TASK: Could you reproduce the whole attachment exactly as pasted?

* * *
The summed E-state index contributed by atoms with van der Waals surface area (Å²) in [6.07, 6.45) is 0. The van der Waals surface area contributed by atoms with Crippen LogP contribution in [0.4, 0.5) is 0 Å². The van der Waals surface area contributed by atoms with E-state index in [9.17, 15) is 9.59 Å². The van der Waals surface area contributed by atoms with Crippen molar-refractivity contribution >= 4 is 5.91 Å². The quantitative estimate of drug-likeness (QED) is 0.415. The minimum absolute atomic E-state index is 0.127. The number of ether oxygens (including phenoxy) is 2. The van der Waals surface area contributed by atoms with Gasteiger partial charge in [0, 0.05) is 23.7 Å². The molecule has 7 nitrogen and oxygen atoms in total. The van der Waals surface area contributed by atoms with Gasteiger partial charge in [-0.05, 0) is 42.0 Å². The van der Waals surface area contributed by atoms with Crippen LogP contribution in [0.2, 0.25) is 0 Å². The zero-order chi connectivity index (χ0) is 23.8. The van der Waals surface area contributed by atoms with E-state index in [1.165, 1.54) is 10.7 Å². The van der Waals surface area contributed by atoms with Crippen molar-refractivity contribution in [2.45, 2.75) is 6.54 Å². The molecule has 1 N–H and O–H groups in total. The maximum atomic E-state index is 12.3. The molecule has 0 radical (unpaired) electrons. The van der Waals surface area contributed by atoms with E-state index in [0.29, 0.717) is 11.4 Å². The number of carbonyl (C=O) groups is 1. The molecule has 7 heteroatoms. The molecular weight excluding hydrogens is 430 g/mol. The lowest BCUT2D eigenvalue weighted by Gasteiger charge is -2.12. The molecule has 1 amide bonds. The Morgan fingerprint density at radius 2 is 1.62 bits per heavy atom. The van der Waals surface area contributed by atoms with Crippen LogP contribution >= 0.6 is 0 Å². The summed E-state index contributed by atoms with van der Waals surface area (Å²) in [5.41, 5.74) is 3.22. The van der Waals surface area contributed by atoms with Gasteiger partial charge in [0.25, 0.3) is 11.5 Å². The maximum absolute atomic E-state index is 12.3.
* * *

The summed E-state index contributed by atoms with van der Waals surface area (Å²) in [6.07, 6.45) is 0. The van der Waals surface area contributed by atoms with Crippen LogP contribution in [0.4, 0.5) is 0 Å². The van der Waals surface area contributed by atoms with E-state index in [9.17, 15) is 9.59 Å². The van der Waals surface area contributed by atoms with Crippen molar-refractivity contribution >= 4 is 5.91 Å². The quantitative estimate of drug-likeness (QED) is 0.415. The minimum absolute atomic E-state index is 0.127. The number of ether oxygens (including phenoxy) is 2. The van der Waals surface area contributed by atoms with Gasteiger partial charge in [0, 0.05) is 23.7 Å². The molecule has 7 nitrogen and oxygen atoms in total. The van der Waals surface area contributed by atoms with Gasteiger partial charge in [-0.05, 0) is 42.0 Å². The van der Waals surface area contributed by atoms with Crippen LogP contribution in [0.2, 0.25) is 0 Å². The zero-order chi connectivity index (χ0) is 23.8. The van der Waals surface area contributed by atoms with E-state index in [1.165, 1.54) is 10.7 Å². The van der Waals surface area contributed by atoms with Crippen molar-refractivity contribution in [2.45, 2.75) is 6.54 Å². The molecule has 1 N–H and O–H groups in total. The maximum atomic E-state index is 12.3. The molecule has 0 radical (unpaired) electrons. The van der Waals surface area contributed by atoms with E-state index in [0.29, 0.717) is 11.4 Å². The number of carbonyl (C=O) groups is 1. The molecule has 7 heteroatoms. The molecular weight excluding hydrogens is 430 g/mol. The lowest BCUT2D eigenvalue weighted by Gasteiger charge is -2.12. The molecule has 1 amide bonds. The Morgan fingerprint density at radius 2 is 1.62 bits per heavy atom. The van der Waals surface area contributed by atoms with Crippen LogP contribution >= 0.6 is 0 Å². The summed E-state index contributed by atoms with van der Waals surface area (Å²) in [5.41, 5.74) is 3.22. The van der Waals surface area contributed by atoms with Gasteiger partial charge in [0.25, 0.3) is 11.5 Å². The maximum absolute atomic E-state index is 12.3.